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Colleges should dramatically alter their admissions practices with a new focus on promoting service, reducing academic and extracurricular stresses, and increasing student diversity, argued writers of a report released Wednesday by Graduate School of Education researchers.
Richard Weissbourd, a long-time GSE lecturer within the school’s “Making Caring Common” project, a research group focused on child development, was the primary author of the report, titled “Turning the Tide.” The report received endorsements from more than 80 administrators across dozens of universities, including professors and administrators at Harvard.
“Turning the Tide’s emphasis on the common good resonates strongly with the mission of Harvard College,” Dean of Admissions and Financial Aid William R. Fitzsimmons ’67, who endorsed the report, wrote in a statement.
The 32-page finalized report, planning for which began in 2014, makes a number of recommendations that, if adopted by individual colleges and universities, could have resounding effects on higher education admissions practices. The report’s authors call on admissions officers to emphasize that they expect successful students to perform community service in high school and focus on the quality, rather than number, of extracurricular activities.
“Turning the Tide is the first step in a two-year campaign that seeks to substantially reshape the existing college admissions process,” the report’s authors wrote in a press release.
The report recommends that universities take concrete steps to reduce the pressure placed on high school applicants. It specifically suggests admissions offices discourage students from overloading with too many extracurricular activities and Advanced Placement classes. The report also recommends that colleges work to relieve the pressure associated with standardized testing, such as by “discouraging students from taking an admissions test more than twice.”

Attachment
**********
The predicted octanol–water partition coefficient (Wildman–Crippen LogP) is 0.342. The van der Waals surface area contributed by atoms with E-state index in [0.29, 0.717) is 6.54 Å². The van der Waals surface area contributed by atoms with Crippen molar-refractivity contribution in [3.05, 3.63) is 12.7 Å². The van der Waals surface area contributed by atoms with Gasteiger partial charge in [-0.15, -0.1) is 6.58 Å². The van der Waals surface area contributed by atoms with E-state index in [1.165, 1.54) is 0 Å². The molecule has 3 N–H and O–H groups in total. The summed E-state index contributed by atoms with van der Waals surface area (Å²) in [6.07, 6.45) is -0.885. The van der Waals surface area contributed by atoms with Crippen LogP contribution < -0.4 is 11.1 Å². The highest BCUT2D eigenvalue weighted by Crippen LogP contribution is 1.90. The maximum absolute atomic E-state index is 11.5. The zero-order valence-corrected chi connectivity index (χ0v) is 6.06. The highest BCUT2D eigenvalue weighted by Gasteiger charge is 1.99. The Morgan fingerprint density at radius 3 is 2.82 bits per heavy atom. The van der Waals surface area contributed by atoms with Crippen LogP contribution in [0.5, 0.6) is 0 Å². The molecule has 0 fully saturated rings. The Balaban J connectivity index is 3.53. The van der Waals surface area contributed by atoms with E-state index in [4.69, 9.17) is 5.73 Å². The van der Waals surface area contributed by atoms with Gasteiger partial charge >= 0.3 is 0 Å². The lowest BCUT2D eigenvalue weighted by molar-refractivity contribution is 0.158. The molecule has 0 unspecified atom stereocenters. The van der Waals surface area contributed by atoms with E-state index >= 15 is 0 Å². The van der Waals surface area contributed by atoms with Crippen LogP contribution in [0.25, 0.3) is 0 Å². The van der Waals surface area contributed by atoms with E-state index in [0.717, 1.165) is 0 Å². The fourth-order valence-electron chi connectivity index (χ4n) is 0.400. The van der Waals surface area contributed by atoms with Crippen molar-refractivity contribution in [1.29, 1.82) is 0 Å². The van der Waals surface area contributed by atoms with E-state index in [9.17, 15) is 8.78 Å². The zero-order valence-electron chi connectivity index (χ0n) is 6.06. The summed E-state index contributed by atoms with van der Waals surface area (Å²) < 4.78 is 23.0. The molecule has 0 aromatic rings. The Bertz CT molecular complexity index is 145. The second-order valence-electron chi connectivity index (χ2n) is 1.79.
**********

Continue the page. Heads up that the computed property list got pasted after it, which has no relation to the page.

Since its conception, the report drew on the endorsements and research of dozens of administrators and admissions officers. At an initial meeting in 2014, “administrators and scholars from all over the country met to discuss the possibility of creating such a report and securing support for it,” Howard E. Gardner ’65, a professor of education at the Ed School, wrote in an email.
“The birthing process was lengthy,” Gardner added, writing that it “involved multiple iterations, feedback, and suggested changes, on the part of a score of persons.”
Gardner also said the efforts to publicize the report differed from what he called “the normal Harvard roll-out of research or policy.” Researchers publicly released the report at a press conference in New York, and in an opinion editorial by New York Times columnist Frank Bruni.
The report “sagely reflects on what’s wrong with admissions and rightly calls for a revolution,” Bruni wrote. “It could make a real difference not just because it has widespread backing but also because it nails the way in which society in general—and children in particular—are badly served by the status quo.”
Gardner said there is some evidence to justify that kind of optimistic outlook.
“Several campuses have already indicated that they are re-examining some of their practices and hoping that their applicants will focus more on quality of participation than on quantity, and on issues of caring and service, as well as grades and trophies,” he wrote. Still, he added that reforming admissions processes may require a prolonged time frame.
“It will take long, consistent efforts on the part of many players to achieve a different outcome—one which, I hope, will be a better and saner one.”
The report comes as Harvard’s own use of race in admissions practices has come under attack by a pending lawsuit that alleges the College discriminates against Asian American applicants.
—Staff writer Aidan F. Langston can be reached at email@example.com Follow him on Twitter @AidanLangston.
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